Geno Smith on the Way to Beating Out Sanchez
Although West Virginia’s spread offense doesn’t directly correlate to the NFL, the system strengthened Smith’s spatial-reasoning skills and gave him the freedom to put his imprint on each play.
It’s why the rookie has a real chance of beating out Mark Sanchez to be the Jets’ starting quarterback in Week 1.
Smith didn’t have a playbook in two years in Dana Holgorsen’s system. No pamphlet. Not even a piece of paper.
He learned by watching video cut-ups of the next week’s opponents, taking copious notes to reinforce the visuals and practicing the 15 core concepts (seven pass plays, four screens and four run plays) of the offense.
The rest was up to Smith, who had the freedom to channel his inner Manning and improvise whenever he saw fit.
“He had free rein to check in and out of plays based on the look defenses gave him,” said Spavital, who is now the co-offensive coordinator/quarterbacks coach at Texas A&M. “We put a lot of pressure on him.”
Spavital said that Smith checked out of as many as 80% of called plays in any given game, an astounding total in an era of control-freak coordinators. Smith called an audible on about 50% of the plays in his 656-yard, eight-touchdown performance against Baylor last September.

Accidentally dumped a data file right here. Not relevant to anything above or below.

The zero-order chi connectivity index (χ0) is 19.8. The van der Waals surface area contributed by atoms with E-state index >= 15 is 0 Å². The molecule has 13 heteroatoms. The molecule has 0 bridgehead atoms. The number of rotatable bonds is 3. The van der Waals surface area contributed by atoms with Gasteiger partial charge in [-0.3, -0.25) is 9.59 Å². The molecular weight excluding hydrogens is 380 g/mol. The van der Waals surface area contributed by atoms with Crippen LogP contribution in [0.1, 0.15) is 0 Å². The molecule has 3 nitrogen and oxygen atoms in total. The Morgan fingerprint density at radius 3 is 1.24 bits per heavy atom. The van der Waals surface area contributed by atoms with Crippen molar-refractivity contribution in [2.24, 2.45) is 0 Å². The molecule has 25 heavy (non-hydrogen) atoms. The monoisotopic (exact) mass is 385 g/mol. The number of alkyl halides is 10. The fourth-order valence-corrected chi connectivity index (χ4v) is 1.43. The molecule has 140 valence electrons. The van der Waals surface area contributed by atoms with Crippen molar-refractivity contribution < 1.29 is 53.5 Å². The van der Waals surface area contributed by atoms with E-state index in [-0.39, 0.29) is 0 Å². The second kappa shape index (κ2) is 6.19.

Geno Smith was quite autonomous as a college QB. This report, and others, suggest Smith has a real chance of being the Jets’ starting QB sooner rather than later.
In order to be the starter, Smith will have to beat out Mark Sanchez of course, so…yeah. Fortunately for Smith, Sanchez sets a pretty low bar. Last year Sanchez posted an adjusted yards/attempt (AYA) of 5.2, well below the league average 6.89. Sanchez ranked 34th in this measure (behind every other starting QB except Matt Cassel). His AYA has declined three straight years, and Sanchez has never completed more than 56.7% of his passes.
So the door is certainly open for Geno Smith. What kind of player is he? Check out our previous coverage:
- Geno offers hope as a runner, which can be a nice thing for a rookie QB.
- He’s clearly the best 2013 rookie QB. His college stats were much better than the average NFL starter’s were in college.
- His downside is Carson Palmer; his upside could be Peyton Manning.
- At least half of his closest comparable players have been productive NFL QBs.
- He’s the most NFL ready rookie QB.
- See how his college performance fared vs. other QBs using our College QB Stat App.